Wait a minute ….. wasn’t the Evergreen State the site of a hotly contested gubernatorial election with serious allegations of vote fraud in 2004?

Indeed it was, and ACORN was, “oddly enough,” possibly involved. Brad Shannon of the Olympian, whose story is carried here in the Seattle Times, appears to be the only person even trying to connect some dots:

The BIAW (the Building Industry Association of Washington) has criticized the work of elections officials in King County, where most of the questioned voting took place in the 2004 gubernatorial race. Democratic Gov. Chris Gregoire eventually edged out Republican Dino Rossi by 133 votes after two recounts and Rossi’s court challenge, which detailed allegations of vote fraud and improper voting by felons.

….. BIAW also is in court to seek documents from Pierce County related to the county’s elections office and ACORN registrations. Pierce elections officials and prosecutors did not return phone calls Friday.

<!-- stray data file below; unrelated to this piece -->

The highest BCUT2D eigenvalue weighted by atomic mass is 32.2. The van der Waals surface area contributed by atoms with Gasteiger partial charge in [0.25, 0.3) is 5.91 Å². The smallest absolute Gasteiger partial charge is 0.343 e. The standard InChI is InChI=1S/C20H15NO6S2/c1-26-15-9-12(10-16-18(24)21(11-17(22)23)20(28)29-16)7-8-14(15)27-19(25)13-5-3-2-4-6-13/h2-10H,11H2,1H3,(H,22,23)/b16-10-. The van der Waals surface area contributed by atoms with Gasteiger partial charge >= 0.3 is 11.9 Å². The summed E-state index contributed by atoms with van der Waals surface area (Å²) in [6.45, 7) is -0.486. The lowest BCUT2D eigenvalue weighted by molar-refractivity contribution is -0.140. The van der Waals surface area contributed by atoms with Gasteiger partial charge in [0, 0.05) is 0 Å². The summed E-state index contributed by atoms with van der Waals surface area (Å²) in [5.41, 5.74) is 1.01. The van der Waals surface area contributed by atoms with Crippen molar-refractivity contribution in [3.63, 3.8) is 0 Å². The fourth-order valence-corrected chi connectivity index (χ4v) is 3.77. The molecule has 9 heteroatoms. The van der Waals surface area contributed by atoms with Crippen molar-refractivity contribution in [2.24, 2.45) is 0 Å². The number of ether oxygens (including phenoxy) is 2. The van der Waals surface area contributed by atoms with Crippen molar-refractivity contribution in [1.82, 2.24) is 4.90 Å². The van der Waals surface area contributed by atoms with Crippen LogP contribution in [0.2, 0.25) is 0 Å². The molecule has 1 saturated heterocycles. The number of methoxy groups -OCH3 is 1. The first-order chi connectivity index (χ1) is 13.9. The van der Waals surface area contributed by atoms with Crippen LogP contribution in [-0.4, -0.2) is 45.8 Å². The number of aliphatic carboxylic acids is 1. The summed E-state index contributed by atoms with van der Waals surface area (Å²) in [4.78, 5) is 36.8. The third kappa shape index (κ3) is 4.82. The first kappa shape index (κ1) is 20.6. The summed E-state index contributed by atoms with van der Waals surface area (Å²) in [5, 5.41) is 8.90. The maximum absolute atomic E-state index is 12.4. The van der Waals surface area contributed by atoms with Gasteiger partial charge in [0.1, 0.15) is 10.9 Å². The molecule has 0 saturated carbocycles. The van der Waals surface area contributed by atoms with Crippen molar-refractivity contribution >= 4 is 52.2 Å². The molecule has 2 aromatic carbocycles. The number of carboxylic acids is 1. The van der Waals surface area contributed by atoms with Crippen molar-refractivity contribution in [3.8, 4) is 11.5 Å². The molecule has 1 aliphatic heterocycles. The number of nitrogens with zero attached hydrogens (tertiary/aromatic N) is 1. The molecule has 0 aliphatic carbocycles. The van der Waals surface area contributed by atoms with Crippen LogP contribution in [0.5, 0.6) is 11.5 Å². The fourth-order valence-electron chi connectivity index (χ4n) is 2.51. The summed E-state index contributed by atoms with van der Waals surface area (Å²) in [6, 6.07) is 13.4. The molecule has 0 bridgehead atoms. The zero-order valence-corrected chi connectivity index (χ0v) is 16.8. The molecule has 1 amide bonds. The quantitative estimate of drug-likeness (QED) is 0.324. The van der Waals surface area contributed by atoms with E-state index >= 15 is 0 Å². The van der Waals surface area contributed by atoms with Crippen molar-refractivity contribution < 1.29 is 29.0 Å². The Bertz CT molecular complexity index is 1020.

McCabe said 300 registrations in the Pierce County case are from “the exact same address. It turns out to be a homeless shelter.” Residents are allowed to stay at the shelter for 30 days, and only one person voted from that address in 2004, which makes it unlikely so many would have registered there, McCabe said.

So did the other 299 phantoms simply not vote, or did a number of the 300 potential “voters” have their cards changed to new addresses, vote, and not get caught? That would appear to be a pretty important question, and may only scratch the surface of what extra-legal acts could have transpired to give Gregoire her victory margin.